Outreach Activity

Outreach Activity

Joint Advisory

Mitigating Cyber Threats with Limited Resources: Guidance for Civil Society

Mitigating Cyber Threats

The NISC jointly sealed international guidance for “Mitigating Cyberthreats with Limited Resources: Guidance for Civil Society” which is led by the U.S. Cybersecurity and Infrastructure Security Agency (CISA). In addition to U.S. and Japan, Canada, Estonia, Finland, and the United Kingdom co-sealed this guidance.This guidance lists, and it recommends risk mitigations for organizations and individuals related to Civil Society and asks software manufacturers actively implement the Secure by Design Pledge.For details, please refer to the press release below



Engaging with Artificial Intelligence


NISC co-sealed a joint publication "Engaging with Artificial Intelligence" led by the Australian Signals Directorate's (ASD's) Australian Cyber Security Centre (ACSC).
This paper helps explain to organizations how to use AI systems securely, summarizes the key threats related to AI systems and suggesting how best to assist AI system users and mitigate these issues.


Guidelines for secure AI system development

The Council for Science, Technology and Innovation (CSTI) and NISC co-sealed the “Guidelines for secure AI system development” developed by the UK National Cyber Security Centre (NCSC), the US Cybersecurity and Infrastructure Security Agency (CISA) and 18 international partners.
The guideline helps all stakeholders (including data scientists, developers, managers, decision-makers and risk owners) make informed decisions about how their AI systems should be designed, developed, deployed and operated.


Shifting the Balance of Cybersecurity Risk: Principles and Approaches for Security by Design and Default


NISC co-sealed a secure-by-design product compiled by the US Cybersecurity and Infrastructure Security Agency(CISA) and 17 international partners, "Shifting the Balance of Cybersecurity Risk: Principles and Approaches for Secure by Design Software".
This guidance includes the following three principles, namely: Take Ownership of Customer Security Outcomes, Embrace Radical Transparency and Accountability, and Lead From the Top.
This joint guidance gives software manufacturers all the tools they need to demonstrate their commitment to secure by design as well as letting customers evaluate their progress, thus creating a demand signal for secure by design.
This guidance implements the Security by Design concept described in the Cyber Security Strategy of the Japanese government. Following the decision and verdict of the cybersecurity strategic headquarters that this guidance would help enhance Japan’s cybersecurity, NISC joined the co-sealers.


Cooperation with ASEAN countries

2023 Joint Awareness Raising Activity

As a part of the ASEAN-Japan Cybersecurity Policy Meeting, ASEAN countries and Japanese students were invited to submit an awareness-raising video on cybersecurity.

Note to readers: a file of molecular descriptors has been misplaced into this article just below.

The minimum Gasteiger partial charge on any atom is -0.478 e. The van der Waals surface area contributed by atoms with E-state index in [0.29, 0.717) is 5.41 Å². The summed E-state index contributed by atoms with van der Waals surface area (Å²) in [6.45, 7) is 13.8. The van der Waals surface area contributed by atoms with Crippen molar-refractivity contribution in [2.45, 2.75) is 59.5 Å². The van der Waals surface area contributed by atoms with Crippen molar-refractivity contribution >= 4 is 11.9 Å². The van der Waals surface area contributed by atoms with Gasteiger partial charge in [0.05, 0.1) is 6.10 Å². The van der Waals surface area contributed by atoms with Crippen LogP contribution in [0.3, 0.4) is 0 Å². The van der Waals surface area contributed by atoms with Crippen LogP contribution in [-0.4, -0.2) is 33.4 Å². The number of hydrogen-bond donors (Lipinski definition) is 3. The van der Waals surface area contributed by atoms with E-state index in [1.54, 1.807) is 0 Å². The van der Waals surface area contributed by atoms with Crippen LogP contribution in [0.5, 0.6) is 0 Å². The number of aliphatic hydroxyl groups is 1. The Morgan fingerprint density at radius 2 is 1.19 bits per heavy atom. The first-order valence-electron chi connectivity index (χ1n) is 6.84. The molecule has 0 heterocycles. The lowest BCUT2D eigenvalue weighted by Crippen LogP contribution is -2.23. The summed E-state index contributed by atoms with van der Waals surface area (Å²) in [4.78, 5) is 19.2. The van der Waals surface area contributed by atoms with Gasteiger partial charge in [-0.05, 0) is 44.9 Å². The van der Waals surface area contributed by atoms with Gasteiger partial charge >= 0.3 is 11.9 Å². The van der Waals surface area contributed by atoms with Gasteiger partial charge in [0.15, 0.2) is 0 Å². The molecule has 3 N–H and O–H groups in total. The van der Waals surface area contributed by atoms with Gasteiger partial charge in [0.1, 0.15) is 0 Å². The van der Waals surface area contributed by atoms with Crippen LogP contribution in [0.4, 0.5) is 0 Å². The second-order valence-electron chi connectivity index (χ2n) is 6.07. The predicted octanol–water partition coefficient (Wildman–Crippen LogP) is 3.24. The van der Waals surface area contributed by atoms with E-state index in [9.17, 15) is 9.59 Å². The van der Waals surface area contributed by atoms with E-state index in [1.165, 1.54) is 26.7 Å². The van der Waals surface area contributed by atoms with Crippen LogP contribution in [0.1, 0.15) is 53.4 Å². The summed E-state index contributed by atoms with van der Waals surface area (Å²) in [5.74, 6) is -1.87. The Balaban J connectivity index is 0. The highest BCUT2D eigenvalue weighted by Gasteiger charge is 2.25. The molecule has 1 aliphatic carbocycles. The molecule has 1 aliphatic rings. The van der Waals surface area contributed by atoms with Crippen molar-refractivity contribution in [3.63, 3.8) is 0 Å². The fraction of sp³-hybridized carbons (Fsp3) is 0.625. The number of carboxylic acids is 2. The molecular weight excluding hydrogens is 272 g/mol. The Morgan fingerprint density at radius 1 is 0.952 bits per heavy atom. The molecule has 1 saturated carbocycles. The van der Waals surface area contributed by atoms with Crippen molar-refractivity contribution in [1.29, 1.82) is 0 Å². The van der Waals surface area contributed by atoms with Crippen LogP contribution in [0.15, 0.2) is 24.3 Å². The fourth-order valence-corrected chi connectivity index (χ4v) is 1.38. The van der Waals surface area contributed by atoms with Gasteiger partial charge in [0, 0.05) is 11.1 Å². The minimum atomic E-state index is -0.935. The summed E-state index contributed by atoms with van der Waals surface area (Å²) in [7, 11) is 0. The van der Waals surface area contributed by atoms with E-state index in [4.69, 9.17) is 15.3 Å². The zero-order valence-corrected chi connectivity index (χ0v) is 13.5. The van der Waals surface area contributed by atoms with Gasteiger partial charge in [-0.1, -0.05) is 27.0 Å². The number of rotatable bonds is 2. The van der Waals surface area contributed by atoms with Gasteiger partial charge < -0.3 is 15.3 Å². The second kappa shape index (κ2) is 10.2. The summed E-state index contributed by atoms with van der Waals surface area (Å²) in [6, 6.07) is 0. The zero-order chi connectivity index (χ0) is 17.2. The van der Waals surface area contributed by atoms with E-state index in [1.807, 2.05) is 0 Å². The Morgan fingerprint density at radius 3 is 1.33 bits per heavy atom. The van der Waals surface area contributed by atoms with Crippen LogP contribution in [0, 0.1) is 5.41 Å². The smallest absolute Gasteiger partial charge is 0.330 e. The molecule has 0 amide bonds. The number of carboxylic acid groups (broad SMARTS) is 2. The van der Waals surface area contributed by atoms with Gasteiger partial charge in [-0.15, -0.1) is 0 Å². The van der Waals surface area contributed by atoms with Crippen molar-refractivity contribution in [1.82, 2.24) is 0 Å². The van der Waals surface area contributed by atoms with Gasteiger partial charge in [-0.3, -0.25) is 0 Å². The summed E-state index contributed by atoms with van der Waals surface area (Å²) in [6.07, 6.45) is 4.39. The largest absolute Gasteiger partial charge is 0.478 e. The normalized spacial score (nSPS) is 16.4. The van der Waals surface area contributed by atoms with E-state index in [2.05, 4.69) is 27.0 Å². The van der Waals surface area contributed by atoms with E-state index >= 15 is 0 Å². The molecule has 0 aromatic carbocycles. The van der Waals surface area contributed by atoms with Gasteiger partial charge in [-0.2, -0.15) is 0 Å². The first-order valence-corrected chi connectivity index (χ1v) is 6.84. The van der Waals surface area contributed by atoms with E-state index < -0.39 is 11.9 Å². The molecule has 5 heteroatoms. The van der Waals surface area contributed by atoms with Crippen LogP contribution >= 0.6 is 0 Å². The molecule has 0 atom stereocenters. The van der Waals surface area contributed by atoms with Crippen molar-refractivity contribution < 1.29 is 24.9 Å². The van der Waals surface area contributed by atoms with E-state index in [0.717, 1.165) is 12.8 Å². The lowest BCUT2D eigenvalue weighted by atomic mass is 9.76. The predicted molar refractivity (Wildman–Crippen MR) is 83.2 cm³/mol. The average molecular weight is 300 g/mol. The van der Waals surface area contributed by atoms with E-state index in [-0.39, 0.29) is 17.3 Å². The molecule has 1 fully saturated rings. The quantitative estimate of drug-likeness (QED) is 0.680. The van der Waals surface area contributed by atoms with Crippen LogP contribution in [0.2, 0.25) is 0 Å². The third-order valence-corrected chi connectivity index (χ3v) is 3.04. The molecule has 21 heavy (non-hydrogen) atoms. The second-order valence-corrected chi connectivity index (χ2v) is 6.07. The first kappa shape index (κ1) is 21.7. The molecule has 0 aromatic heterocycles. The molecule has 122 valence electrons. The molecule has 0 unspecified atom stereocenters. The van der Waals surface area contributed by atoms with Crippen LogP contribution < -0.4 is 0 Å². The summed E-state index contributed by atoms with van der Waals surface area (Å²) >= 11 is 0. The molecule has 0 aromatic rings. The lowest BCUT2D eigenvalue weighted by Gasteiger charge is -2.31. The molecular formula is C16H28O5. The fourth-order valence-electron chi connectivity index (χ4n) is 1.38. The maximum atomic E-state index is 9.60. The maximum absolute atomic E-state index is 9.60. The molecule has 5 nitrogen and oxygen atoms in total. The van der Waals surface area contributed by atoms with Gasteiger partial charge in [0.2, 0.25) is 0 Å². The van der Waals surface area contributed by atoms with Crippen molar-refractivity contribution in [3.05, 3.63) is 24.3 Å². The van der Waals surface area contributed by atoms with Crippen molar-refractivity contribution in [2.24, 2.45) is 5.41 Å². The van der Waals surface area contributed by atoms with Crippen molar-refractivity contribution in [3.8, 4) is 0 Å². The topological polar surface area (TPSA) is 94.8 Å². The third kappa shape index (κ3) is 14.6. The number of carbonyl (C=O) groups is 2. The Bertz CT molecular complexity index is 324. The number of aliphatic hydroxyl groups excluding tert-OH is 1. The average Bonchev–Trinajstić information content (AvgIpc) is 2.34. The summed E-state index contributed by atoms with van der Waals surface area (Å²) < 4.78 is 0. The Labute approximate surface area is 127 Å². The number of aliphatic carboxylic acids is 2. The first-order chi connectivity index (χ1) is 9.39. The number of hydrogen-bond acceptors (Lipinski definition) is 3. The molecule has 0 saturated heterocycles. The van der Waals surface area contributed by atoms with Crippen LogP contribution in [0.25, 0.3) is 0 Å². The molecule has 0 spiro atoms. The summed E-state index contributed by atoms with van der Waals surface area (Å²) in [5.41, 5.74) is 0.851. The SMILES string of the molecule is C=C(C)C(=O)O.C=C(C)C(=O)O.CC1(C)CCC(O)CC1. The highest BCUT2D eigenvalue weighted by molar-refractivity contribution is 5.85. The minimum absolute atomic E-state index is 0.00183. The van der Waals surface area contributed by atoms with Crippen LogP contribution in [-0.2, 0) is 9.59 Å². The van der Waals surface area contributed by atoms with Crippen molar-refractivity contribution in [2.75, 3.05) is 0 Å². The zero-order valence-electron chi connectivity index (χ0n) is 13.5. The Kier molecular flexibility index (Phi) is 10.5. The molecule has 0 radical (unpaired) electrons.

The videos were submitted to help educate the general public and convey a message to boost awareness of a specific aspect of cybersecurity.

Typosquatting (Brunei)

Never use the same password (Cambodia)

Safeguarding kids online (Indonesia)

Journey into Cybersecurity (Japan)

Think before clicking. Life will be safe.(Lao PDR)

Beware of Phishing Scam (Malaysia)

Data Dilemma (Myanmar)

Influencer (Philippines)

Child Bright Safety Life (Thailand)

4Be Safety Online Tip for Children (Vietnam)


ASEAN-Japan Performance Report on Cybersecurity Cooperation

ASEAN-Japan Cybersecurity Past and Future

The year 2023 marks the 50th commemorative year (half-centenary) of ASEAN-Japan relations.
The NISC and the cybersecurity agencies of ASEAN member states have participated in the “ASEAN-JAPAN Cybersecurity Policy Meeting” and WG activities since 2009. To further enhance cybersecurity cooperation and build even more capacity in the ASEAN-Japan region, we have summarized the activities and the results in an E-booklet.

Performance Report on Cybersecurity Cooperation






Cross-sectoral Exercise

NISC implements a Cross-sectoral Exercise every fiscal year as part of efforts to ensure critical infrastructure services can be provided on an ongoing basis, however adverse the circumstances.
The exercise is conducted in cooperation between NISC and the ministries responsible for critical infrastructure protection (CIP).


  • Verify and improve incident response capabilities across entire organizations
  • Contribute to other activities in the Cybersecurity Policy for Critical Infrastructure Protection

2.Overview (FY2023)

  • Tabletop exercise (participating either at the meeting site or online from the workplace or home)
  • Theme: management involvement and supply-chain measures against ransomware attacks
    • Assuming that a critical infrastructure operator suffers a ransomware attack that results in its own systems breaking down, several days may be needed to determine the cause and recover, which will impact on its supply chain.
    • Assuming that the incident response involves management decisions like "deciding on the level of critical infrastructure service provision" and "public relations to stakeholders," and practicing cybersecurity as a part of organizational governance.
  • Communication among critical infrastructure operators
    • Engaging in a roundtable discussion in which critical infrastructure operators exchange opinions with experts at the assembly site prior to the exercise.

3.Participants (FY2023)

  • Around 6,100 people from 780 organizations
    • Critical infrastructure operators (14 sectors)
    • Ministries responsible for (FSA, MIC, MHLW, METI, MLIT)
    • Crisis management ministries (NPA, MOD)
    • Cybersecurity-related agencies (IPA, JPCERT/CC)
Meeting site of the Cross-sectoral Exercise (FY2023)

Meeting site of the Cross-sectoral Exercise (FY2023)


PR Video: